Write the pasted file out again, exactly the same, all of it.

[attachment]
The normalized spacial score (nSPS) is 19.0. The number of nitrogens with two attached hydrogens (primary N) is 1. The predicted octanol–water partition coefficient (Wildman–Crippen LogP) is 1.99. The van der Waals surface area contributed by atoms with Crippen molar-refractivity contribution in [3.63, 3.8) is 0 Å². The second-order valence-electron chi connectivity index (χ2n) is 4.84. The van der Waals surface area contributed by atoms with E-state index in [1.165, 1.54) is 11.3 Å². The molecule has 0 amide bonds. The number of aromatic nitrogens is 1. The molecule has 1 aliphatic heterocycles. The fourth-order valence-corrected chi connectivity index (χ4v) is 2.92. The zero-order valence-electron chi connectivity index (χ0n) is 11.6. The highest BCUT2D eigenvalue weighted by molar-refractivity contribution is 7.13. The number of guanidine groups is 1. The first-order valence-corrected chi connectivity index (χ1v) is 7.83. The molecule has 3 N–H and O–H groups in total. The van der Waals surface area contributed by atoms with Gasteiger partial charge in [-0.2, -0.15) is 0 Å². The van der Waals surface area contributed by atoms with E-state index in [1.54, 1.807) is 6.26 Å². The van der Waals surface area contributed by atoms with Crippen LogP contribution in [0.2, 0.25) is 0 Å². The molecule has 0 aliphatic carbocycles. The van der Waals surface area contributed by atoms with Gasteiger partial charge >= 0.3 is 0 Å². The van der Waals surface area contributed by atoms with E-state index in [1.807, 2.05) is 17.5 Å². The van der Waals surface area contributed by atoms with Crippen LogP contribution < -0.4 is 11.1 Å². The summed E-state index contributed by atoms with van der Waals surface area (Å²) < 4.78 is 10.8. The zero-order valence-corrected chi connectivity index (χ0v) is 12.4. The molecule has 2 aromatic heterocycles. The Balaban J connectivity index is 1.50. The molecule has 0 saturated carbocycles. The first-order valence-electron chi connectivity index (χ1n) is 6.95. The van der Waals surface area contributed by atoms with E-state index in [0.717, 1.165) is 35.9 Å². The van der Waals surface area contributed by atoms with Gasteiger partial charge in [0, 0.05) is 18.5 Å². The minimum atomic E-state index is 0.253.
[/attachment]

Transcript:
The normalized spacial score (nSPS) is 19.0. The number of nitrogens with two attached hydrogens (primary N) is 1. The predicted octanol–water partition coefficient (Wildman–Crippen LogP) is 1.99. The van der Waals surface area contributed by atoms with Crippen molar-refractivity contribution in [3.63, 3.8) is 0 Å². The second-order valence-electron chi connectivity index (χ2n) is 4.84. The van der Waals surface area contributed by atoms with E-state index in [1.165, 1.54) is 11.3 Å². The molecule has 0 amide bonds. The number of aromatic nitrogens is 1. The molecule has 1 aliphatic heterocycles. The fourth-order valence-corrected chi connectivity index (χ4v) is 2.92. The zero-order valence-electron chi connectivity index (χ0n) is 11.6. The highest BCUT2D eigenvalue weighted by molar-refractivity contribution is 7.13. The number of guanidine groups is 1. The first-order valence-corrected chi connectivity index (χ1v) is 7.83. The molecule has 3 N–H and O–H groups in total. The van der Waals surface area contributed by atoms with Gasteiger partial charge in [-0.2, -0.15) is 0 Å². The van der Waals surface area contributed by atoms with E-state index in [1.54, 1.807) is 6.26 Å². The van der Waals surface area contributed by atoms with Crippen LogP contribution in [0.2, 0.25) is 0 Å². The molecule has 0 aliphatic carbocycles. The van der Waals surface area contributed by atoms with Gasteiger partial charge >= 0.3 is 0 Å². The van der Waals surface area contributed by atoms with E-state index in [1.807, 2.05) is 17.5 Å². The van der Waals surface area contributed by atoms with Crippen LogP contribution < -0.4 is 11.1 Å². The summed E-state index contributed by atoms with van der Waals surface area (Å²) < 4.78 is 10.8. The zero-order valence-corrected chi connectivity index (χ0v) is 12.4. The molecule has 2 aromatic heterocycles. The Balaban J connectivity index is 1.50. The molecule has 0 saturated carbocycles. The first-order valence-electron chi connectivity index (χ1n) is 6.95. The van der Waals surface area contributed by atoms with E-state index in [0.717, 1.165) is 35.9 Å². The van der Waals surface area contributed by atoms with Gasteiger partial charge in [0, 0.05) is 18.5 Å². The minimum atomic E-state index is 0.253.